Cemented firmly in the chronicles of grime, the Rhythm n Gash beat is a certified classic. In our regular Into The Vaults segment, #itchysilk writer Chika CNN drops some verbals about the track’s significance in the rise of grime as a global genre.
Finding the mysterious individual/s Rebound X on the internet is easier said than done-however finding a version of Rhythm n Gash with an MC spitting over it is straightforward. Whether it’s a quick 16 or 32, this beat will have you spitting bars for days. The first time I heard, “Umma umma umma…” I knew I was in love. From the chopped vocals, to the snare this grime instrumental will get you skanking. It gives the listener an insight into the foundations of grime-in its original form.
Unbelievably, it has been 11 years since its initial release of the track which is still as relevant as it was in 2006. With its simple structure yet addictive energy it has helped to elevate grime from an ostensibly UK genre to its current status as a global genre-it’s a level mainstream critics probably thought never possible.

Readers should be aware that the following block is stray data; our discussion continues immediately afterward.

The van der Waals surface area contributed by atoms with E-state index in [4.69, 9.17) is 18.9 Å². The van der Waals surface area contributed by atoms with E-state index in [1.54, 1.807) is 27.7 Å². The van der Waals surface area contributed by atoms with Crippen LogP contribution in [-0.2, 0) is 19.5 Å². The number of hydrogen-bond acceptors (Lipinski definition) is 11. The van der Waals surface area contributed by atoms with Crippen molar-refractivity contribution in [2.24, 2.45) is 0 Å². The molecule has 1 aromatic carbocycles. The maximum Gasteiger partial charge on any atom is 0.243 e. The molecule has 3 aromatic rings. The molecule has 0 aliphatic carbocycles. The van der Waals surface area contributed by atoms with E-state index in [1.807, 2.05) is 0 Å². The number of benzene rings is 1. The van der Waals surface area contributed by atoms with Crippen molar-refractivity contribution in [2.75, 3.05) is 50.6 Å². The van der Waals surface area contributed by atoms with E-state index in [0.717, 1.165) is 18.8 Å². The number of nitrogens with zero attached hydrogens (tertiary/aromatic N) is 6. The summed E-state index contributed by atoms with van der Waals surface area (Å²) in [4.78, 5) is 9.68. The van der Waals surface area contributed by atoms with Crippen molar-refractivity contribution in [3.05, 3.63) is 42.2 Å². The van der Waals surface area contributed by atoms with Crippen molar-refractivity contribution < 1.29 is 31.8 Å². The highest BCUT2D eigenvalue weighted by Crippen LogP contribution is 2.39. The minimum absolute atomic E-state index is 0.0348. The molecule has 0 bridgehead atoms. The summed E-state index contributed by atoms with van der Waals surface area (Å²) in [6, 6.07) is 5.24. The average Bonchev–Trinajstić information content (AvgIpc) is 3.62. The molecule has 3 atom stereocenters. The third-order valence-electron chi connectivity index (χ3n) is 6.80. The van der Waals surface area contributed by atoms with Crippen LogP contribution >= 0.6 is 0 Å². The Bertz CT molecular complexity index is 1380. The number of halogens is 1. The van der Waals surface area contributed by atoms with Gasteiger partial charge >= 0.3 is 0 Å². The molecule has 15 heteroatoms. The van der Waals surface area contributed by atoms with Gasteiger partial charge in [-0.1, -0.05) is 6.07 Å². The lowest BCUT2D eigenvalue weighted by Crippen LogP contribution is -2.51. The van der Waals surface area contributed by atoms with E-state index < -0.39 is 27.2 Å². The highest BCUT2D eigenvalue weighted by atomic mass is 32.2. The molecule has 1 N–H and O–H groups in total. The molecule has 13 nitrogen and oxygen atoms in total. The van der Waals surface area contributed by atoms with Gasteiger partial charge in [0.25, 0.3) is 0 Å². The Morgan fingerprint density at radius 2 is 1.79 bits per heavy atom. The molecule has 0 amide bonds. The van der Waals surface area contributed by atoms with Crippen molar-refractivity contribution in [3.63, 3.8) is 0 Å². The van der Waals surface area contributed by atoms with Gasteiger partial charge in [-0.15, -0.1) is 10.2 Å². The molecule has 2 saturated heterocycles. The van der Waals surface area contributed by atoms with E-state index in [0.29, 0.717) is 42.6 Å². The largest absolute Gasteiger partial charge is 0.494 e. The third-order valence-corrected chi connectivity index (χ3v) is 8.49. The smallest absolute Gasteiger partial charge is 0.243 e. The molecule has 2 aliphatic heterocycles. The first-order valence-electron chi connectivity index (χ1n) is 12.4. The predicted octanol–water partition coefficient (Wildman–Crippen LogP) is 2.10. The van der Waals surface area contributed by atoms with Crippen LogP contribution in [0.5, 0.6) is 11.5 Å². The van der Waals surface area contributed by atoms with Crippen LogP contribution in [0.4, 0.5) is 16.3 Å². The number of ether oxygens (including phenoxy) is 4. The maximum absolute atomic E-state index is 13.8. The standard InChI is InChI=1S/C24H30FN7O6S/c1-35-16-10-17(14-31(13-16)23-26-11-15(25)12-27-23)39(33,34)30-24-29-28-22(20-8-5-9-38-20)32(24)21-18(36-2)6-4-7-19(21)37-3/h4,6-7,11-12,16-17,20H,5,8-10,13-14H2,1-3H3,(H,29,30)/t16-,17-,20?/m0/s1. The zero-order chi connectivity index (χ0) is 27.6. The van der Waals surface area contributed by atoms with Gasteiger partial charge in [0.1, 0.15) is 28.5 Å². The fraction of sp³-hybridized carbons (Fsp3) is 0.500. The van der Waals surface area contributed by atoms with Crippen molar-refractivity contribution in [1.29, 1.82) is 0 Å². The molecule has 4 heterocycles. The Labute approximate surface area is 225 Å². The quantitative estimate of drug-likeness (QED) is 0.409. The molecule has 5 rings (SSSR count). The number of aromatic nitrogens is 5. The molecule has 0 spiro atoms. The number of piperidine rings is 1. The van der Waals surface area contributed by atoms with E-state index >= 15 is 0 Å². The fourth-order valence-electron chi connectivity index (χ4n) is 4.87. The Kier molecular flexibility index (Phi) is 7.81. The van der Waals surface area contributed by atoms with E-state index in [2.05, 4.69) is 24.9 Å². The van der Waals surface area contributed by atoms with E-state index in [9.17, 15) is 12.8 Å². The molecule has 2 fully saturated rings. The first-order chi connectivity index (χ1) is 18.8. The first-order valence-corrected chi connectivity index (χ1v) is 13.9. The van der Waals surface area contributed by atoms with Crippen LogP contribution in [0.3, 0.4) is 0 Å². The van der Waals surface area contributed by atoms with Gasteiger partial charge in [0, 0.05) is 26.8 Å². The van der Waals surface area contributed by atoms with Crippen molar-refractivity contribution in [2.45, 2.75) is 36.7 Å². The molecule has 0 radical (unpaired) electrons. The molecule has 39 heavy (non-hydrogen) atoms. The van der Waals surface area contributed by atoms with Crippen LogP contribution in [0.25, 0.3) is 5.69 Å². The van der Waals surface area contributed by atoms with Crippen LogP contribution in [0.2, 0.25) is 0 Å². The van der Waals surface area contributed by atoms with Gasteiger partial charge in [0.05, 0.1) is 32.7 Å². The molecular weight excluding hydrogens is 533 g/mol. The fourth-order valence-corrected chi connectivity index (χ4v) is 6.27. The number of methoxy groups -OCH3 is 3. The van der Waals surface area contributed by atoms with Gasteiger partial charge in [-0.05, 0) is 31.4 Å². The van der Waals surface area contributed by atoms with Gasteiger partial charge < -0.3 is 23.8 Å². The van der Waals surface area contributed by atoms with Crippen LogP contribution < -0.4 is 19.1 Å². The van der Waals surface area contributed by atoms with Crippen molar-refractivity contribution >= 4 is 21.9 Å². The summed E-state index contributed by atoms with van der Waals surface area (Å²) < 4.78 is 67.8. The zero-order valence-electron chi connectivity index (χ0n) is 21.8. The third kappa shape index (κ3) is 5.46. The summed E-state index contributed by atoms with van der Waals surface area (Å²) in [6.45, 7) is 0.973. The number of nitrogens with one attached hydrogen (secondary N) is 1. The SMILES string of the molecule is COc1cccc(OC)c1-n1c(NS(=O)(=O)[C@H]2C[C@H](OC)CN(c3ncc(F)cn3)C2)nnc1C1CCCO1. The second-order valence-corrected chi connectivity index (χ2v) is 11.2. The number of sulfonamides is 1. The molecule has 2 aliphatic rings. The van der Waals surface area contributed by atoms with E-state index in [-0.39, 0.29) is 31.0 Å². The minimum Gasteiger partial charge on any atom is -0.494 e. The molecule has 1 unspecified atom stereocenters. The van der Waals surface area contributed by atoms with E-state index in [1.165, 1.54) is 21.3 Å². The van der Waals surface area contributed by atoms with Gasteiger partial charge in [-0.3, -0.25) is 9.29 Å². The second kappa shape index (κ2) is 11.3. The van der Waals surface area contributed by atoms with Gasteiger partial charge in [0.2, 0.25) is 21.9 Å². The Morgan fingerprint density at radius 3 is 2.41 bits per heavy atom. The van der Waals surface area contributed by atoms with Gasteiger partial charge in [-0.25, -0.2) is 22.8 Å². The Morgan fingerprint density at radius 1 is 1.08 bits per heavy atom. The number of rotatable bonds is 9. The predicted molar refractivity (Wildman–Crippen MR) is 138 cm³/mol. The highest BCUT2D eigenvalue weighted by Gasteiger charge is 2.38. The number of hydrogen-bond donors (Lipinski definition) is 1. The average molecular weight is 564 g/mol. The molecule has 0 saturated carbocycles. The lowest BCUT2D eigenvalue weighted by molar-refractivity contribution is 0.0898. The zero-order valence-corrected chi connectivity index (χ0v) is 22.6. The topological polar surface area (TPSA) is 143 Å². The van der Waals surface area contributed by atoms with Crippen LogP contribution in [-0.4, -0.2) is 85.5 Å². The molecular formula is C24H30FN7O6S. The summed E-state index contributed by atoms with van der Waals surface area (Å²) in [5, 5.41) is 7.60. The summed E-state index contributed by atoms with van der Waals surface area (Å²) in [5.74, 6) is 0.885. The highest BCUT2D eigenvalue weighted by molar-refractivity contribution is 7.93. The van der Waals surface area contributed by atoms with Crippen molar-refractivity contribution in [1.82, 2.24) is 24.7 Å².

Well known grime artists such as Skepta and Tempa T, have helped to propel (and by proxy grime) the track to its status as a classic. The former sampled the instrumental to create I Spy from his debut album Greatest Hits (2007) released on on his own label Boy Better Know (featuring Jammer).
In terms of its popularity and impact on grime and urban culture, you can argue that Rhythm & Gash has achieved levels akin to Wiley’s Eskimo (2002) beat-is a classic from an era where you would play grime instrumentals off your Sony Walkman phone from the back of the bus or clash your boys during break time on the school field. Everyone wore Kickers and girls would wear Chuppa Chupps in their hair with two (not three) strands of hair gelled to their glistening forehead. The girls would often clash harder than the boys; ‘moving like mandem’ is the expression. Now everyone wears Huaraches and Yeezys and bathes in coconut oil whilst Snapchatting to their attentive audience.
While styles have moved on grime as a genre has also moved there is a question: is grime merely a watered down version to achieve mainstream success-the response to that will evidently be left for another instalment?